President Obama is in South Africa honoring human rights champion Nelson Mandela today, but back in Washington, a leading Sudan advocacy group is criticizing Obama’s record on protecting Africans in danger.
“In 2007, Mr. Obama said that genocide is ‘a stain on our souls’ and promised, ‘As president of the United States I don’t intend to abandon people or turn a blind eye to slaughter.’ Yet, according to Act for Sudan in the fifth year of his Presidency, he continues to oversee a disastrous approach to the ongoing genocide in Sudan,” the group will say in a Tuesday press release, timed to coincide with the annual celebration of Human Rights Day. “This approach has failed to prevent the tragic loss of countless civilian lives and the mass displacement and starvation of countless more innocent people. According to the national alliance, President Obama should develop a new pro-democracy and civilian protection-oriented policy on Sudan.”
Two years after South Sudan declared its independence on July 9, 2011, the region is still turbulent. Violence in both Sudan and South Sudan is raging, particularly in the regions of Jonglei, Darfur, South Kordofan, and Blue Nile. Over 100,000 people have been driven from their homes so far this year in Jonglei alone.
Sudan advocacy groups have viewed Obama’s Sudan policy as too conciliatory to the regime of Omar al Bashir, who has been indicted for war crimes by the International Criminal Court. Despite appointing several Special Envoys for Sudan and South Sudan both before and after the 2011 separation of the two countries, these groups believe that Obama administration has failed to properly address the ongoing violence and atrocities perpetrated by the Sudanese regime.
“Over the years, Sudan’s President Bashir and the ruling National Congress Party (NCP) have learned that there are few or no real consequences for their actions, that there are no consequences for breaking commitments, and no action beyond condemnation in response to continuing and expanding mass atrocities and genocide,” Act for Sudan states in its official policy statement.
To commemorate Human Rights Day, Act for Sudan plans to release a letter to Obama written by Zeinab Blandia, founder of the Ru'ya (Vision) Association and a human rights defender from the Nuba Mountains, a disputed border region between Sudan and South Sudan. The letter outlines the grave and deteriorating conditions in her region of Sudan and the consequences of the violence for innocent Sudanese, especially women.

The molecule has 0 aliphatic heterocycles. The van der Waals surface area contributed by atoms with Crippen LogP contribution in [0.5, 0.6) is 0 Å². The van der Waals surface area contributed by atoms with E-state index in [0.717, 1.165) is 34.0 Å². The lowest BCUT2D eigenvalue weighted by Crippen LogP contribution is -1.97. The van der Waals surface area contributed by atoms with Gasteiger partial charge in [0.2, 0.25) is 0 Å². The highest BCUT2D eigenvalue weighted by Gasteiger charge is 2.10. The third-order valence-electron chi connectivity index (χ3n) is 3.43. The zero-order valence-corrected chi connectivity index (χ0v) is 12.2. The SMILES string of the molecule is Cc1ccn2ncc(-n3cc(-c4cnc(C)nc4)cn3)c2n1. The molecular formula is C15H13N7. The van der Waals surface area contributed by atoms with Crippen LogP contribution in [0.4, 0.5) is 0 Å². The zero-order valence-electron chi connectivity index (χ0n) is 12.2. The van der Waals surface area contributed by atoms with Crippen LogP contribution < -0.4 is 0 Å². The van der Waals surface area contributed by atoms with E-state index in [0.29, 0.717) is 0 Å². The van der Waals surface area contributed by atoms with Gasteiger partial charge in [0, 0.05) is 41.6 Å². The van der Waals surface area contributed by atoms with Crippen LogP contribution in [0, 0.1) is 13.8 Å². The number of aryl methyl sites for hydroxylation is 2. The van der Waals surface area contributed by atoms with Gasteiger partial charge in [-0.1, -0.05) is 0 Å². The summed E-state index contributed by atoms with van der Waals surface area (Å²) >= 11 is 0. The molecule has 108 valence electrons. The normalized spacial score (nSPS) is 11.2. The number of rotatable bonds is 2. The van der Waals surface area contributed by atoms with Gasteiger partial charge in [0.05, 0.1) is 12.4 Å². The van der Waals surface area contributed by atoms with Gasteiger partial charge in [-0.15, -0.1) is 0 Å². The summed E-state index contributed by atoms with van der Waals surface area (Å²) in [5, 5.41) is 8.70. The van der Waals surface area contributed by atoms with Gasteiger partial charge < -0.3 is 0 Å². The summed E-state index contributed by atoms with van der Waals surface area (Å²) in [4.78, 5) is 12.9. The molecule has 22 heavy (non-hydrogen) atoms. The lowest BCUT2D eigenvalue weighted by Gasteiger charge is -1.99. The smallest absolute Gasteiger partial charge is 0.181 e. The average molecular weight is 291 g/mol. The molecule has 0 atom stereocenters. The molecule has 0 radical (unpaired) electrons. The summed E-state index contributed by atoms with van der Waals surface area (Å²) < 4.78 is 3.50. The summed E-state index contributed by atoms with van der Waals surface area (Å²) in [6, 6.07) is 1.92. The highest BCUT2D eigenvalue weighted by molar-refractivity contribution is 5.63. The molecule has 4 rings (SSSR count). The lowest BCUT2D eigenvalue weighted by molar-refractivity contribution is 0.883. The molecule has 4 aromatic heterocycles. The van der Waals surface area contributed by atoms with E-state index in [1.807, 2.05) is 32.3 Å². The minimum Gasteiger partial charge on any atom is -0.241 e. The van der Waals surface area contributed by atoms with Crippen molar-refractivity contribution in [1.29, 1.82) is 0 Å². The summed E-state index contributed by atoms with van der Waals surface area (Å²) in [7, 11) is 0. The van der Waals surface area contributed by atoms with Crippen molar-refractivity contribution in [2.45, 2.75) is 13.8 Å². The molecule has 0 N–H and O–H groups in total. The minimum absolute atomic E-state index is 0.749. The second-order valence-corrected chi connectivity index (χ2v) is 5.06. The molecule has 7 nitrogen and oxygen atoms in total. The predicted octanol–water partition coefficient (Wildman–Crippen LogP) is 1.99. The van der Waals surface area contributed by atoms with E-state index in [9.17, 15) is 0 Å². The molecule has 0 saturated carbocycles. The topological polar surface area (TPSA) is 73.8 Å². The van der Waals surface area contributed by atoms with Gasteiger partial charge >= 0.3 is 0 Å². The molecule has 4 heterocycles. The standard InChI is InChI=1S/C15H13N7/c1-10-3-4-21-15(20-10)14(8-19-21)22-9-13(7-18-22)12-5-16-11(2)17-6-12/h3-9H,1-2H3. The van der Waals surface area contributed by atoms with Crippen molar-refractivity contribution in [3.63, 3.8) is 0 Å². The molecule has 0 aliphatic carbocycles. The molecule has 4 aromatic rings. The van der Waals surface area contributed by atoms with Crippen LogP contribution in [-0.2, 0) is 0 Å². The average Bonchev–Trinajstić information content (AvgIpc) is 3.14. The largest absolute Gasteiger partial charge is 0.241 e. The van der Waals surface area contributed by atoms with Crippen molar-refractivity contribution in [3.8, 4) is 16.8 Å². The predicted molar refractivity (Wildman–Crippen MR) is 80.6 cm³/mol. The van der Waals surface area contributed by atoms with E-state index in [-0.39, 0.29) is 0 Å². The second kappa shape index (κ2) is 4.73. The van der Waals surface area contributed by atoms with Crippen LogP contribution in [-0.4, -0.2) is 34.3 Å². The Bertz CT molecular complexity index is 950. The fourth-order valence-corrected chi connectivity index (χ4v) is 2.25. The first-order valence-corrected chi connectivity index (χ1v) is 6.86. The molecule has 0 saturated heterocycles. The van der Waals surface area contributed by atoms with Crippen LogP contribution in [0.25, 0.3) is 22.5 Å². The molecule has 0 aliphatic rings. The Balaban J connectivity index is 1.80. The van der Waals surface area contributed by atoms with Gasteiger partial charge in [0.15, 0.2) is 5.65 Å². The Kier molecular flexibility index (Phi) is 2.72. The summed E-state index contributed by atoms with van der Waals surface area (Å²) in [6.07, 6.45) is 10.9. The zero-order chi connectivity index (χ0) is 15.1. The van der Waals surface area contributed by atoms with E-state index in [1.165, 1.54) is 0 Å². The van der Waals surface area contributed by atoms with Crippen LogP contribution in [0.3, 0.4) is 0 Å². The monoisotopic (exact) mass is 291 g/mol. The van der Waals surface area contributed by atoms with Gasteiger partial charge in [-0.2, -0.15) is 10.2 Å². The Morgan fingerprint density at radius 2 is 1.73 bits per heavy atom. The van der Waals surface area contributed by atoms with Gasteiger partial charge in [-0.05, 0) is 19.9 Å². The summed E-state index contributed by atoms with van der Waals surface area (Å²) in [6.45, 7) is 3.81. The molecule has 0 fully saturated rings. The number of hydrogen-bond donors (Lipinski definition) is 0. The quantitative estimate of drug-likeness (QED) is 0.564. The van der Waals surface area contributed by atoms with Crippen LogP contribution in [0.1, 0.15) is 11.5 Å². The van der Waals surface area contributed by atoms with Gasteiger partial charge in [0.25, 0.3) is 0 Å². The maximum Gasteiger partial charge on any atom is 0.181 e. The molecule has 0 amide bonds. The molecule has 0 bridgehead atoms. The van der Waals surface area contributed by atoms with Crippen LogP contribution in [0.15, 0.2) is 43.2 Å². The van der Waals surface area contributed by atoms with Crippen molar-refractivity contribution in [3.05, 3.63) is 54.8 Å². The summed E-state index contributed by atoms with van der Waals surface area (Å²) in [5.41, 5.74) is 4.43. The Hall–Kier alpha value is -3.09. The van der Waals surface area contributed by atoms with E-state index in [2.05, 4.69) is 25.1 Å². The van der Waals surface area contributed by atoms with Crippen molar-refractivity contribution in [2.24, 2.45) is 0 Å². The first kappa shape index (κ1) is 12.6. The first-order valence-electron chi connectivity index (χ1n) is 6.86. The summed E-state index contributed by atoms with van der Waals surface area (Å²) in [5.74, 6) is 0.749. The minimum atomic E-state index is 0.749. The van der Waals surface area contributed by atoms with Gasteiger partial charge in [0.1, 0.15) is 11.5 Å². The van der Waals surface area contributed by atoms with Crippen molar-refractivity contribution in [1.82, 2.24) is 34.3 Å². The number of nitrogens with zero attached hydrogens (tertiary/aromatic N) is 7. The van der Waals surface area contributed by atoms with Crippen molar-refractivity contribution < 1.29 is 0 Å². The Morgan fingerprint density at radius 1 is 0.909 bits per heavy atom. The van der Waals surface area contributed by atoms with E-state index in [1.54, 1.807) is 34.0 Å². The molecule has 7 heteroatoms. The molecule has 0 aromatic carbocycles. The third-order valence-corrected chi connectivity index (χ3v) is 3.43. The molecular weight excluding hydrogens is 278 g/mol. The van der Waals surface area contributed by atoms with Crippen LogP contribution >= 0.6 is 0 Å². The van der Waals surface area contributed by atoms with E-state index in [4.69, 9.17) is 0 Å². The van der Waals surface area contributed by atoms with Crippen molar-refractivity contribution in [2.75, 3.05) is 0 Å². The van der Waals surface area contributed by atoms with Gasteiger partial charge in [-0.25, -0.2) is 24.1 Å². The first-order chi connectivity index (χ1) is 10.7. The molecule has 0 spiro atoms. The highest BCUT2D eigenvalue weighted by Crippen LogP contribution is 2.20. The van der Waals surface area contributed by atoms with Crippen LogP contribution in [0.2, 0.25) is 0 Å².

“There is no improvement in the situation of human rights violations in Sudan, and in particular, in the Nuba Mountains in the last 29 months. I definitely fear for my life in Sudan as well as those of my fellow people and family members in the Nuba Mountains. There is an active systematic genocide currently being conducted against the people of the Nuba Mountains; civilians are bombed from the air daily,” Blandia writes.
Her husband Ahmed Omar was arrested by Sudanese government forces in 1980 and has been missing since, and is presumed dead. Blandia herself was also arrested, but later fled before eventually returning to her native region to start the Ru’ya Association, which provides services for women and children who are displaced internally and subject to abduction and rape as part of the Sudanese government’s ongoing campaign of violence in the Nuba Mountain, South Kordofan, and Blue Nile regions.
“Women in Sudan are living with double trauma,” her letter states. “First is from the consequence of war and impunity—their abnormal life and the gloomy future of their children exposed to crime in the camp, without education, and with no hope of jobs. The second is from injustice. They see the perpetrators moving freely even after the ICC issued warrants for their arrest, while women, elders and children are dying from starvation and hunger, lack of health care, education, shelter, and lack of protection from increasing insecurity and continued violence. From my heart as a mother, after what I have seen after the bombing attacks and in the camps, I have to ask for justice.”
Last month, Bashir announced an increased effort to put down rebels in Sudan, foretelling a new wave of violence that could further impact vulnerable populations. Blandia and Act for Sudan are calling on Obama to increase his public and private commitment to stopping that violence now.
“I will never give up fighting for human rights and peace,” Blandia wrote to Obama. “Have you?”
Obama eulogized Mandela Tuesday and said Mandela’s example had inspired him to enter politics and motivated him to fight for the principles Mandela espoused.
“Over 30 years ago, while still a student, I learned of Nelson Mandela and the struggles taking place in this beautiful land. And it stirred something in me. It woke me up to my responsibilities to others and to myself, and it set me on an improbable journey that finds me here today,” Obama said. “And while I will always fall short of Madiba's example, he makes me want to be a better man.”